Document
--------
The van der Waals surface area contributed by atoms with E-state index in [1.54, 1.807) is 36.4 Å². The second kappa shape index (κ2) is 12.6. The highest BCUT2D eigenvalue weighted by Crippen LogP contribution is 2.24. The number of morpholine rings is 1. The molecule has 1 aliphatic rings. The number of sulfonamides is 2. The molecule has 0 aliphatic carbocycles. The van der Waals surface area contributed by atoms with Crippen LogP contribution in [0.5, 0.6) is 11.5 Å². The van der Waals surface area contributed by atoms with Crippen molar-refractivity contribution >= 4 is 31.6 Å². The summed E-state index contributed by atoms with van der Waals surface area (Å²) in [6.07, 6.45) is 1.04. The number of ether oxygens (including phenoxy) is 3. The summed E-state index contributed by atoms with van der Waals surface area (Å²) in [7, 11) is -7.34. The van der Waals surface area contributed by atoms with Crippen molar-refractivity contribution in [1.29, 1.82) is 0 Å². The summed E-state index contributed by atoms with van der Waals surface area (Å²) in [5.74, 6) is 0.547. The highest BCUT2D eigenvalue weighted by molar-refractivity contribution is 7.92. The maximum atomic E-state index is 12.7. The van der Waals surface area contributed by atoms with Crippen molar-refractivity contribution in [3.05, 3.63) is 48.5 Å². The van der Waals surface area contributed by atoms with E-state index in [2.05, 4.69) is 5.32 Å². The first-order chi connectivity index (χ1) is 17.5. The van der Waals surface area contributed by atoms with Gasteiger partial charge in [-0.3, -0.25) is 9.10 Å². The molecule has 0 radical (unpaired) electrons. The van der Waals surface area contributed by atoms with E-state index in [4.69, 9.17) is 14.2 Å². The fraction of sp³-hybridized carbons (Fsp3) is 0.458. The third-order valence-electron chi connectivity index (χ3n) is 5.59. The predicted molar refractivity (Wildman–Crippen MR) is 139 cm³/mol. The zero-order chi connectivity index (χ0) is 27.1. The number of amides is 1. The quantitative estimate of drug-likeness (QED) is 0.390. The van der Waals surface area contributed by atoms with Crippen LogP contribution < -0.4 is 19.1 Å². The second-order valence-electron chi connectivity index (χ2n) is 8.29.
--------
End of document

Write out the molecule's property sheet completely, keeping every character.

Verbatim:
The van der Waals surface area contributed by atoms with E-state index in [1.54, 1.807) is 36.4 Å². The second kappa shape index (κ2) is 12.6. The highest BCUT2D eigenvalue weighted by Crippen LogP contribution is 2.24. The number of morpholine rings is 1. The molecule has 1 aliphatic rings. The number of sulfonamides is 2. The molecule has 0 aliphatic carbocycles. The van der Waals surface area contributed by atoms with Crippen LogP contribution in [0.5, 0.6) is 11.5 Å². The van der Waals surface area contributed by atoms with Crippen molar-refractivity contribution >= 4 is 31.6 Å². The summed E-state index contributed by atoms with van der Waals surface area (Å²) in [6.07, 6.45) is 1.04. The number of ether oxygens (including phenoxy) is 3. The summed E-state index contributed by atoms with van der Waals surface area (Å²) in [7, 11) is -7.34. The van der Waals surface area contributed by atoms with Crippen molar-refractivity contribution in [1.29, 1.82) is 0 Å². The summed E-state index contributed by atoms with van der Waals surface area (Å²) in [5.74, 6) is 0.547. The highest BCUT2D eigenvalue weighted by molar-refractivity contribution is 7.92. The maximum atomic E-state index is 12.7. The van der Waals surface area contributed by atoms with Crippen molar-refractivity contribution in [3.05, 3.63) is 48.5 Å². The van der Waals surface area contributed by atoms with E-state index in [2.05, 4.69) is 5.32 Å². The first-order chi connectivity index (χ1) is 17.5. The van der Waals surface area contributed by atoms with Gasteiger partial charge in [-0.3, -0.25) is 9.10 Å². The molecule has 0 radical (unpaired) electrons. The van der Waals surface area contributed by atoms with E-state index in [4.69, 9.17) is 14.2 Å². The fraction of sp³-hybridized carbons (Fsp3) is 0.458. The third-order valence-electron chi connectivity index (χ3n) is 5.59. The predicted molar refractivity (Wildman–Crippen MR) is 139 cm³/mol. The zero-order chi connectivity index (χ0) is 27.1. The number of amides is 1. The quantitative estimate of drug-likeness (QED) is 0.390. The van der Waals surface area contributed by atoms with Crippen LogP contribution < -0.4 is 19.1 Å². The second-order valence-electron chi connectivity index (χ2n) is 8.29.